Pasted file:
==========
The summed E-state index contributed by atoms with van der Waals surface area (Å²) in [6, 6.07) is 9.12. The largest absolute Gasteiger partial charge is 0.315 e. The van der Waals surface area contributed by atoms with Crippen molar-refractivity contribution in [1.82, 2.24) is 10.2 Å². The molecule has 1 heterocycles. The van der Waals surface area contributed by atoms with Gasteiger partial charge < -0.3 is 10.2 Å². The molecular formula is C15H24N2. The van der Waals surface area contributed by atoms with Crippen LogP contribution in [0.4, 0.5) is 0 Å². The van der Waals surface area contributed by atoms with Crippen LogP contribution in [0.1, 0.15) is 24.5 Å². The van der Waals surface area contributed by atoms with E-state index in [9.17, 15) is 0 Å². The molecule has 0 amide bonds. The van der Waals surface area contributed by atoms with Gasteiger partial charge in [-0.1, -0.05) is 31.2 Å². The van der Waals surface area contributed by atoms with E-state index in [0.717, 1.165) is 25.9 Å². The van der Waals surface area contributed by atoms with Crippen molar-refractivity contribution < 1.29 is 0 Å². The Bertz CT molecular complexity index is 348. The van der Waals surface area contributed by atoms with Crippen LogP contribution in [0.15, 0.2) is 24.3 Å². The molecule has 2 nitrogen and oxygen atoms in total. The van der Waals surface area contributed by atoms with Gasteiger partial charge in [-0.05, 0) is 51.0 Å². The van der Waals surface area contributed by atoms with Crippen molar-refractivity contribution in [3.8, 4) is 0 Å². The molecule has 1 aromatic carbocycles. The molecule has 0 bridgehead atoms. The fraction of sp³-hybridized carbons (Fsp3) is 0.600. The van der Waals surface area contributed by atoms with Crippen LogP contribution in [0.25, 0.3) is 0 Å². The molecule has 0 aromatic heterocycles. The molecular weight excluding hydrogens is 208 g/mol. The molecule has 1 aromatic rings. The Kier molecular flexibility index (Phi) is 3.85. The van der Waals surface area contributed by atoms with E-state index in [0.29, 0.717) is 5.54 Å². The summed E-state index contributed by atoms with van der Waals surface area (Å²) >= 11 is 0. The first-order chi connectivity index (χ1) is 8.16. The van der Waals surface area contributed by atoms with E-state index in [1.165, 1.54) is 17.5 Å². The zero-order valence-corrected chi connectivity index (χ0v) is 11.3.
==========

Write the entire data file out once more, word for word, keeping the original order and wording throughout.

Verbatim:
The summed E-state index contributed by atoms with van der Waals surface area (Å²) in [6, 6.07) is 9.12. The largest absolute Gasteiger partial charge is 0.315 e. The van der Waals surface area contributed by atoms with Crippen molar-refractivity contribution in [1.82, 2.24) is 10.2 Å². The molecule has 1 heterocycles. The van der Waals surface area contributed by atoms with Gasteiger partial charge < -0.3 is 10.2 Å². The molecular formula is C15H24N2. The van der Waals surface area contributed by atoms with Crippen LogP contribution in [0.4, 0.5) is 0 Å². The van der Waals surface area contributed by atoms with Crippen LogP contribution in [0.1, 0.15) is 24.5 Å². The van der Waals surface area contributed by atoms with E-state index in [9.17, 15) is 0 Å². The molecule has 0 amide bonds. The van der Waals surface area contributed by atoms with Gasteiger partial charge in [-0.1, -0.05) is 31.2 Å². The van der Waals surface area contributed by atoms with E-state index in [0.717, 1.165) is 25.9 Å². The van der Waals surface area contributed by atoms with Crippen molar-refractivity contribution < 1.29 is 0 Å². The Bertz CT molecular complexity index is 348. The van der Waals surface area contributed by atoms with Crippen LogP contribution in [0.15, 0.2) is 24.3 Å². The molecule has 2 nitrogen and oxygen atoms in total. The van der Waals surface area contributed by atoms with Gasteiger partial charge in [-0.05, 0) is 51.0 Å². The van der Waals surface area contributed by atoms with Crippen molar-refractivity contribution in [3.8, 4) is 0 Å². The molecule has 1 aromatic carbocycles. The molecule has 0 bridgehead atoms. The fraction of sp³-hybridized carbons (Fsp3) is 0.600. The van der Waals surface area contributed by atoms with Crippen LogP contribution in [0.25, 0.3) is 0 Å². The molecule has 0 aromatic heterocycles. The molecular weight excluding hydrogens is 208 g/mol. The molecule has 1 aromatic rings. The Kier molecular flexibility index (Phi) is 3.85. The van der Waals surface area contributed by atoms with E-state index in [0.29, 0.717) is 5.54 Å². The summed E-state index contributed by atoms with van der Waals surface area (Å²) >= 11 is 0. The first-order chi connectivity index (χ1) is 8.16. The van der Waals surface area contributed by atoms with E-state index in [1.165, 1.54) is 17.5 Å². The zero-order valence-corrected chi connectivity index (χ0v) is 11.3.